Welcome to COBOL.NET, corner of the C# Corner


We're glad you're here! COBOL has been playing a major role in just about every large company in the United States and the World since 1959 when it was first introduced. Yes it's been around a long time and has gone through many changes in the past 40+ years and we want to show you the latest evolution of COBOL!

This column will hopefully help those of you looking to use Fujitsu NetCOBOL for .NET. We are going to present some "How To" articles beginning with the basic information about the environment, the interaction with Visual Studio.NET, the Designers and the COBOL language. A series of articles is planned but we realize we probably won't answer everyone's questions so we would like to ask for your help. We would also like to ask you to submit questions as well. If you have a question about NetCOBOL for .NET and how to use it or perform a specific task in Visual Studio.NET please ask. We will make every effort to answer your questions as soon as possible.

History Lesson!

Since this is the first article in the series I thought it would be a good idea to begin with a little bit of history about NetCOBOL for .NET and Fujitsu Software in general. Fujitsu Software is a wholly owned subsidiary of Fujitsu Limited based in Japan. Fujitsu Limited was founded in 1935 and with overall revenues in excess of $37Billion (FY2001 ending May 2002) Fujitsu Limited is one of the largest companies in Japan and the third largest IT company in the world! Its products are well known in Japan for their high degree of quality of usability.

Fujitsu Software has been building COBOL compilers for over 30 years. Beginning with a mainframe compiler on the Amdahl mainframe and then the PC compiler, Fujitsu Software has always stressed adherence to the ANSI standard. Fujitsu NetCOBOL for .NET is a COBOL compiler created specifically for Microsoft's .Net Framework.

This means that it:

  • Produces Microsoft's Intermediate Language (MSIL) that executes under the Common Language Runtime (CLR). This language-neutral, platform independent environment enables COBOL code to be mixed with any other .NET-supporting language (such as C# and VB .NET) on any .NET-supporting platform.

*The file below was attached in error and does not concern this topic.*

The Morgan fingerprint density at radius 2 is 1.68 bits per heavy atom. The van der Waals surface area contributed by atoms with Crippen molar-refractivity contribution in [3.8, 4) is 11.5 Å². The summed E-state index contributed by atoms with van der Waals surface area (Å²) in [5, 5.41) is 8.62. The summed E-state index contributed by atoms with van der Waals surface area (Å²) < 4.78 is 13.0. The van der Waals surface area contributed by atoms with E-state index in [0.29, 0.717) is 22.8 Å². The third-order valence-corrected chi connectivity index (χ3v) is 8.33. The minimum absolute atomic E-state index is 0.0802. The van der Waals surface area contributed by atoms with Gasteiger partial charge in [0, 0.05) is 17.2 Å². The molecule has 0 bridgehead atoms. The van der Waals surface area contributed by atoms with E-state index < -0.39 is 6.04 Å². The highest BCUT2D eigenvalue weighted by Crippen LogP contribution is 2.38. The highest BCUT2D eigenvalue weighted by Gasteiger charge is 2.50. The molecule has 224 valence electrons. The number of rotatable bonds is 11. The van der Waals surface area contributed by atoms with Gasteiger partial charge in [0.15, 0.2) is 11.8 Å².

• Adapts OO COBOL syntax, and supports .NET-specific extensions, so that COBOL programs can be written to take full advantage of the .NET Framework classes.

  • Enables COBOL as an ASP.NET scripting language.

  • Integrates with Visual Studio .NET so that COBOL applications can be developed using this award winning development environment.

These features allow you to bring COBOL fully into the world of Internet applications including XML Web services and ASP.NET pages, and to integrate that code with code written in other languages. The .NET Framework gives access to the latest technology and NetCOBOL for .NET ensures this is immediately available to COBOL programmers. COBOL-85 code can also be compiled and run as-is in the .NET environment so that you can leverage your current COBOL assets.

We invite you to visit the Fujitsu website for NetCOBOL for .NET at http://www.adtools.com/products/windows/netcobol.html for more information about the NetCOBOL product.

Next Weeks article

Object orientation obviously plays a major role in the .NET environment. While your current procedural based COBOL programs will compile and execute in the .NET environment, migrating them to an OO-based format will extend their usability and accessibility. Next weeks article will review how to migrate your existing procedural based COBOL programs to an Object Oriented state.

Have a good week!